Noel~Veni & A Star Alone
“This is the Door of Humility, originally built in the seventh century.” The guide droned on, ignoring the muttered curses of the tall Americans who bumped their heads and the protests of the elderly who were already bent double with age. Among the later was a quiet woman with paper-white hair and gleaming onyx eyes.
She wandered away from the crowd into the Grotto of the Nativity. Underneath the elaborate tiles and plaques, it was still just a cave.
“He was born in a stable, Mara. Just think of it! A stable, like this!”
Her younger self wrinkled her nose. “It smells. I wouldn’t like it.”
“Ah, but Jesus didn’t come because the world was splendid. He came because he loved us.”
A tear fell from Mara’s eye. She rubbed her face with her arm. The sleeve of her knitted sweater slid up, revealing an ugly string of symbols J19570.
“Oh come, oh come, Immanuel, and ransom captive Israel. That mourns in lowly exile here…” A hundred other voices echoed in her mind, fellow believers unconquered by the horror of the death camps.
She had survived. Her family had not.
“Oh come thou Rod of Jesse, free thine own from Satan’s tyranny. From depths of hell thy people save and give us victory o’er the grave…”
Tyranny. Mara had seen much of it during her seventy-five years on earth. From the shattering of Kristalnacht to the bombing of a street market in Jerusalem yesterday, all the horrors had only cemented in her mind the need of a Savior. Even those who claimed Jesus as Lord refused to let him be Immanuel in their lives.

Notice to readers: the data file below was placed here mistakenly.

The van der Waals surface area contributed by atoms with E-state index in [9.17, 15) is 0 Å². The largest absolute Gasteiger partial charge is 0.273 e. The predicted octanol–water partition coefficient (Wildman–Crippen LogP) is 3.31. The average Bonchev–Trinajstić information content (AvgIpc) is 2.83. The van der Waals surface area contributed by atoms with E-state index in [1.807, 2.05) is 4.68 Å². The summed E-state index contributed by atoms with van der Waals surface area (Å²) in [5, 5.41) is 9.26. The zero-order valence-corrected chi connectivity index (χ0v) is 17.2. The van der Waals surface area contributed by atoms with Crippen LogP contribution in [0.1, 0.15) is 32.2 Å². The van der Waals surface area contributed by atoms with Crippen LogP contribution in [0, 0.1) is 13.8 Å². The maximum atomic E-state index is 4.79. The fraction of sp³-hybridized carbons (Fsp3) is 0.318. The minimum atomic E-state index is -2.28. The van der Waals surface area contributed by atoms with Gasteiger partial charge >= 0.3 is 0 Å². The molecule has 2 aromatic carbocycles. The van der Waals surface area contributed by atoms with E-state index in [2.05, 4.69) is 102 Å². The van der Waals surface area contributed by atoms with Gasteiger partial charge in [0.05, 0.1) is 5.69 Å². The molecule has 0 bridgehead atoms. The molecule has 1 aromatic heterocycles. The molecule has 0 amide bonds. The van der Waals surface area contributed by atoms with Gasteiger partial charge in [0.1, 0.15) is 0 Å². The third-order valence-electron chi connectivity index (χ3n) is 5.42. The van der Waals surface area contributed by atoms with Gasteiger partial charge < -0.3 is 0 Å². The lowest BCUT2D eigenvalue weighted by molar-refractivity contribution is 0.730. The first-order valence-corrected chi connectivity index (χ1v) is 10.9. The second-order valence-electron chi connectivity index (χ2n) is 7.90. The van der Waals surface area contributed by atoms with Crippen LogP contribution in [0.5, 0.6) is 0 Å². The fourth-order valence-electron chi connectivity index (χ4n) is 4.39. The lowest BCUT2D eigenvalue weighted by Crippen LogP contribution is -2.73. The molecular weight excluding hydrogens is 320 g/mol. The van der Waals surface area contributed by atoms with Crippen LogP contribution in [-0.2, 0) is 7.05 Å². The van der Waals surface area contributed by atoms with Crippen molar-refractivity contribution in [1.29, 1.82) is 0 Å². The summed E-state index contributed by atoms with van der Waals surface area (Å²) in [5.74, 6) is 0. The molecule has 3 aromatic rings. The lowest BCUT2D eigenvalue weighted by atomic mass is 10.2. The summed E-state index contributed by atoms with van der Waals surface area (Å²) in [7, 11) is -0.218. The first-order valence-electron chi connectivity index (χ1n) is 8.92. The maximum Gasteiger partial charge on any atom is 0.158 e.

Mara inhaled the name. “Immanuel, you have been with me all these years.” Her chest felt squeezed by a giant hand.
“Oh come, O Key of David, come and open wide our heavenly home.”
Another group entered the grotto. The guide stared intently at Mara. “Are you alright?”
Mara shook her head. “Don’t worry about me,” she whispered.
As the guide turned away, Mara sank to the floor.
“Move back, move back,”
“Give her some room.”
“What’s 911 in Israeli?”
“Ma’am, can you hear us?”
“It looks like a heart attack.”
If Mara had tried to speak, she would have burst out laughing. They thought she was dying. But her prayers had been answered. She was ready for the greatest adventure.
The final words of her song hung in the air.
Make safe the way that leads on high, and close the path to misery…
“O Come, O Come Emmanuel” has always been one of my favorite Christmas songs. This ancient song is even more plantitive in the original 8th century Latin, from which I took the title and closing phrase.
“Veni” means “come” and “gaude” means “rejoice.”
A Star Alone
Nicole yanked off her bulging backpack and dropped it onto the seat next to her. The faint rumble of the train hummed underneath the beats of Carrie Underwood coming from her iPod. She leaned her cheek against the frost-painted glass. The warmth of her face slowly melted a patch of ice to reveal a faint star against the night void.
A long ride lay ahead. Nicole sighed as she unzipped the main compartment of her backpack and dug through half-unwrapped presents. The Nintendo DS, the Wii, the Kodak 10.2 mexapixal camera, and countless CDs and DVDS were only from her mother’s half of Nicole’s Christmas, with more to come from Nicole’s father. Any teen’s dream come true, to be sure.